## English 3

The purpose of this course is to provide grade 11 students, using texts of high complexity, integrated language arts study in reading, writing, speaking, listening, and language for college and career preparation and readiness.

In this course, you will learn reading, writing, and critical thinking skills through the study of literature and the composition of both analytical and creative written works. Specifically, the literature we will study in this class will be divided into three themes: American Poets, Historical Non­Fiction, and Drama.

### Units Preview

#### Unit 1

Unit 1 ­ American Poets

• Lesson 1 ­ Edgar Allan Poe
• Lesson 2 ­ Emily Dickinson
• Lesson 3 ­ Walt Whitman
• Lesson 4 ­ Langston Hughes
• Lesson 5 ­ Robert Frost
• Lesson 6 ­ Misc. Other Poets

#### Unit 2

Unit 2 ­ Historical Non-Fiction

• Lesson 1 ­ William Bradford
• Lesson 2 ­ Thomas Jefferson
• Lesson 3 ­ Interesting Narrative
• Lesson 4 ­ Harriet Jacobs
• Lesson 5 ­ Frederick Douglass
• Lesson 6 ­ Abraham Lincoln

## Algebra 2

Building on their work with linear, quadratic, and exponential functions, students extend their repertoire of functions to include polynomial, rational, and radical functions. Students work closely with the expressions that define the functions, and continue to expand and hone their abilities to model situations and to solve equations, including solving quadratic equations over the set of complex numbers and solving exponential equations using the properties of logarithms.

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#### Unit 1

Unit 1: Linear Equations and Inequalities

• Lesson 1: Relations and Functions
• Lesson 2: Slope
• Lesson 3: Special Functions
• Lesson 4: Systems of Equations
• Lesson 5: Solving Systems of Equations in 3 Variables
• Lesson 6: Systems of Inequalities

#### Unit 2

• Lesson 1: Graph Quadratic Functions
• Lesson 2: Solve by Factoring
• Lesson 3: Complex Numbers
• Lesson 4: Completing the Square
• Lesson 6: Analyzing Graphs

## Economics with Financial Literacy

Economics course consists of the following content area strands: Economics and Geography. The primary content emphasis for this course pertains to the study of the concepts and processes of the national and international economic systems. Content should include, but is not limited to, currency, banking, and monetary policy, the fundamental concepts relevant to the major economic systems, the global market and economy, major economic theories and economists, the role and influence of the government and fiscal policies, economic measurements, tools, and methodology, financial and investment markets, and the business cycle.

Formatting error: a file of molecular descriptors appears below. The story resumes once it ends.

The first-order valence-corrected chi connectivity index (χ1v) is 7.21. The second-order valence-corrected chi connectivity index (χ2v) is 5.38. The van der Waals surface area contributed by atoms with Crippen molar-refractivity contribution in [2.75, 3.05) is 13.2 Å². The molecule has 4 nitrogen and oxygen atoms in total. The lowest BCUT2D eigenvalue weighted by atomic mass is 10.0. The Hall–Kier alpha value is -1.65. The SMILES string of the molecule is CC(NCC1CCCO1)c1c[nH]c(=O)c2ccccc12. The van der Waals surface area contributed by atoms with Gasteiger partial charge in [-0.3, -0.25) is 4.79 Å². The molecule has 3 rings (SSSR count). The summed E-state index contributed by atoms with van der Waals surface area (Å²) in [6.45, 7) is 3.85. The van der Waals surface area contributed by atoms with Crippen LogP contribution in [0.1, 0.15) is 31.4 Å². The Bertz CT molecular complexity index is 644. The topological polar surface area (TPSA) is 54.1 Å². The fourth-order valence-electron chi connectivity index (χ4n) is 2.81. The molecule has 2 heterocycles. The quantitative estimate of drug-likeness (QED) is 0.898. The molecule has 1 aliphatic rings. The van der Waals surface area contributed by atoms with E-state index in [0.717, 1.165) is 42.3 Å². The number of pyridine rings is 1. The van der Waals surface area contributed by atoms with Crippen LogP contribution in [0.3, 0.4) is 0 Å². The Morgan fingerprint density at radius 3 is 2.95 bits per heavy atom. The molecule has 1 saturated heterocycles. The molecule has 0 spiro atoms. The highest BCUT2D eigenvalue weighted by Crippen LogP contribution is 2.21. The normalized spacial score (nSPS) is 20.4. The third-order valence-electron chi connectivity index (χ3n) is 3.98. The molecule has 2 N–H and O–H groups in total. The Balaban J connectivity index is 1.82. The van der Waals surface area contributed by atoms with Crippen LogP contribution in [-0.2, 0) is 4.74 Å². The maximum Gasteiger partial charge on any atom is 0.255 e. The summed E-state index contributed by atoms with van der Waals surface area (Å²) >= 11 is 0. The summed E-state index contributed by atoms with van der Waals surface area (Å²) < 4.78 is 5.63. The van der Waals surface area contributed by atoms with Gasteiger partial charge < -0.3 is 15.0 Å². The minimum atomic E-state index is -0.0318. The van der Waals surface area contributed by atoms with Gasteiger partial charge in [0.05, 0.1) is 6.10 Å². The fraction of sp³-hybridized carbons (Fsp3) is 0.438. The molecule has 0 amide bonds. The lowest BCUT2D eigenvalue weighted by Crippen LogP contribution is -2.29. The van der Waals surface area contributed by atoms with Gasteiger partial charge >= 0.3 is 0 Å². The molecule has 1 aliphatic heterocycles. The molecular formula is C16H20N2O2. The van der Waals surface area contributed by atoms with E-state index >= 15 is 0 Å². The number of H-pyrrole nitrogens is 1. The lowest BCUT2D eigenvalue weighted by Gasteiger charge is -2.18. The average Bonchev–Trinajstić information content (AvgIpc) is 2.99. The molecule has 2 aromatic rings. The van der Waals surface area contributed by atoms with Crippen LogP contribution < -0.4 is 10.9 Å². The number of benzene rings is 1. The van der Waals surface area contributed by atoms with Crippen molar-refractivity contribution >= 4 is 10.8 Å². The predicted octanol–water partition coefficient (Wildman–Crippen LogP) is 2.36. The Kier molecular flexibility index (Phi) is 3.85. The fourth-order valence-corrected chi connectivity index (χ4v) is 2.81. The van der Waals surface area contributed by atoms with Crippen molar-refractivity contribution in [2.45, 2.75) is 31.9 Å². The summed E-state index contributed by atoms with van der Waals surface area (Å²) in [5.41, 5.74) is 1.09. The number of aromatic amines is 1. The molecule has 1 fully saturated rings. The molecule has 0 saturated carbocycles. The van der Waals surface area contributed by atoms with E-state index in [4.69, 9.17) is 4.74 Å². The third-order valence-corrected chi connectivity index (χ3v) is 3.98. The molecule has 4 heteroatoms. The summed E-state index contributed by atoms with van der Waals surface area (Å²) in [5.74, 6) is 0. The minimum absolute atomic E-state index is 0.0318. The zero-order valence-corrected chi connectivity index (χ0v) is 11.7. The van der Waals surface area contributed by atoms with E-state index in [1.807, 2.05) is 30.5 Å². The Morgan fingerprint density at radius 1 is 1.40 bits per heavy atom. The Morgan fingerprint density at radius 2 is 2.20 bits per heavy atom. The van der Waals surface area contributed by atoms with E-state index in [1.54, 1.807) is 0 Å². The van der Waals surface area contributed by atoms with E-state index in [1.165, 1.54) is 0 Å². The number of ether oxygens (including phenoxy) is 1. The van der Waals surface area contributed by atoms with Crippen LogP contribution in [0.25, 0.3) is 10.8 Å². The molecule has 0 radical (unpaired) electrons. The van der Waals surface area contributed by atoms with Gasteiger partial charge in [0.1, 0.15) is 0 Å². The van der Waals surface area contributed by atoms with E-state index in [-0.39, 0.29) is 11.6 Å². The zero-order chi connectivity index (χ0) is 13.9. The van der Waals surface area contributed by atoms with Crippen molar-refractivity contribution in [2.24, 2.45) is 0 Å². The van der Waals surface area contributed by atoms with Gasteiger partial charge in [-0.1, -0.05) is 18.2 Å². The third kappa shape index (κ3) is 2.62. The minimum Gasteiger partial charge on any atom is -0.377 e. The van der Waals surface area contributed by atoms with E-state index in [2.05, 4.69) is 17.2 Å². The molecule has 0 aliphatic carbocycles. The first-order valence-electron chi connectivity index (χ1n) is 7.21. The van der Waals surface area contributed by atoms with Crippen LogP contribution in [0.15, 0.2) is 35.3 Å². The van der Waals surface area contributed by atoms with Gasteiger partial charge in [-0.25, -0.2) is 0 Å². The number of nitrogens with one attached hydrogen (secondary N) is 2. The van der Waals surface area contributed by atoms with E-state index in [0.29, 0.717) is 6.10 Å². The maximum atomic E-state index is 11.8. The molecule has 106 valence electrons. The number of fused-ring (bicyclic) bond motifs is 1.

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#### Unit 1

Unit 1: Introduction to Economics

• Lesson 1: Fundamental Economic Concepts
• Lesson 2: Economic Systems
• Lesson 3: Demand & Supply
• Lesson 4: Markets, Decision-Making and Market Structure

#### Unit 2

Unit 2: Economic Issues and Institutions

• Lesson 1: Employment, Wages and Labor
• Lesson 2: Sources of Government Revenue & Government Spending
• Lesson 3: Financial Markets

## Chemistry 1

Why is Chemistry important? All things are made up of atoms, and atoms behave in predictable ways. If you know the name of an element from the Periodic table, you can predict the characteristics of that element: the mass, what state the atoms are in, and how they will react with other atoms. Why did the Hindenburg explode, while the Goodyear blimp never does? How do Forensic Chemists determine that someone was poisoned? How does Ozone form, and why is it important? All these are covered in Chemistry.

### Units Preview

#### Unit 1

Unit 1: Atoms and the Periodic Table

• Lesson 1: The Atom: From Philosophical Idea to Scientific Theory
• Lesson 2: The Structure of the Atom
• Lesson 3: Counting Atoms
• Lesson 4: The Development of a New Atomic Model
• Lesson 5: The Quantum Model of the Atom

#### Unit 2

Unit 2: Chemical Formulas and Equations

• Lesson 1: Introduction to Chemical Bonding
• Lesson 2: Covenant and Molecular Compounds
• Lesson 3: Ionic Bonding and Ionic Compounds
• Lesson 4: Metallic Bonding